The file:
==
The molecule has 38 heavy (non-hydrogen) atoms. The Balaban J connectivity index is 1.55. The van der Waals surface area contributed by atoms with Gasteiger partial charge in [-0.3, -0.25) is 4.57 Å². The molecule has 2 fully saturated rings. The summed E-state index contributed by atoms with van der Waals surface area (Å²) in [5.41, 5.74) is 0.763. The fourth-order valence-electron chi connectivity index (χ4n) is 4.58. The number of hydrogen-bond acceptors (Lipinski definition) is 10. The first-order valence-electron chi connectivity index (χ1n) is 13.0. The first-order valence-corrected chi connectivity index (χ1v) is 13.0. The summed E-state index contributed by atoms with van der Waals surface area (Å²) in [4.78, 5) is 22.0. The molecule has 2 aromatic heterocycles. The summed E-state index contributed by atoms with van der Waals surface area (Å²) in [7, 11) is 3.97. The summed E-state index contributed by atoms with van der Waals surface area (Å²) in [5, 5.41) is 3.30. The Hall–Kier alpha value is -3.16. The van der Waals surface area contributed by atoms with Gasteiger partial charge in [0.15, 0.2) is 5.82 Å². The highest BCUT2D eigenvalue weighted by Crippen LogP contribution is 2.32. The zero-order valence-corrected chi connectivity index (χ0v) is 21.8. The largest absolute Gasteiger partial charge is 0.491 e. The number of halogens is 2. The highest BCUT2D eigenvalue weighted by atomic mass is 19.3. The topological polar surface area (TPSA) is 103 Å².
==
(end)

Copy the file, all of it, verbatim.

The molecule has 38 heavy (non-hydrogen) atoms. The Balaban J connectivity index is 1.55. The van der Waals surface area contributed by atoms with Gasteiger partial charge in [-0.3, -0.25) is 4.57 Å². The molecule has 2 fully saturated rings. The summed E-state index contributed by atoms with van der Waals surface area (Å²) in [5.41, 5.74) is 0.763. The fourth-order valence-electron chi connectivity index (χ4n) is 4.58. The number of hydrogen-bond acceptors (Lipinski definition) is 10. The first-order valence-electron chi connectivity index (χ1n) is 13.0. The first-order valence-corrected chi connectivity index (χ1v) is 13.0. The summed E-state index contributed by atoms with van der Waals surface area (Å²) in [4.78, 5) is 22.0. The molecule has 2 aromatic heterocycles. The summed E-state index contributed by atoms with van der Waals surface area (Å²) in [7, 11) is 3.97. The summed E-state index contributed by atoms with van der Waals surface area (Å²) in [5, 5.41) is 3.30. The Hall–Kier alpha value is -3.16. The van der Waals surface area contributed by atoms with Gasteiger partial charge in [0.15, 0.2) is 5.82 Å². The highest BCUT2D eigenvalue weighted by Crippen LogP contribution is 2.32. The zero-order valence-corrected chi connectivity index (χ0v) is 21.8. The largest absolute Gasteiger partial charge is 0.491 e. The number of halogens is 2. The highest BCUT2D eigenvalue weighted by atomic mass is 19.3. The topological polar surface area (TPSA) is 103 Å².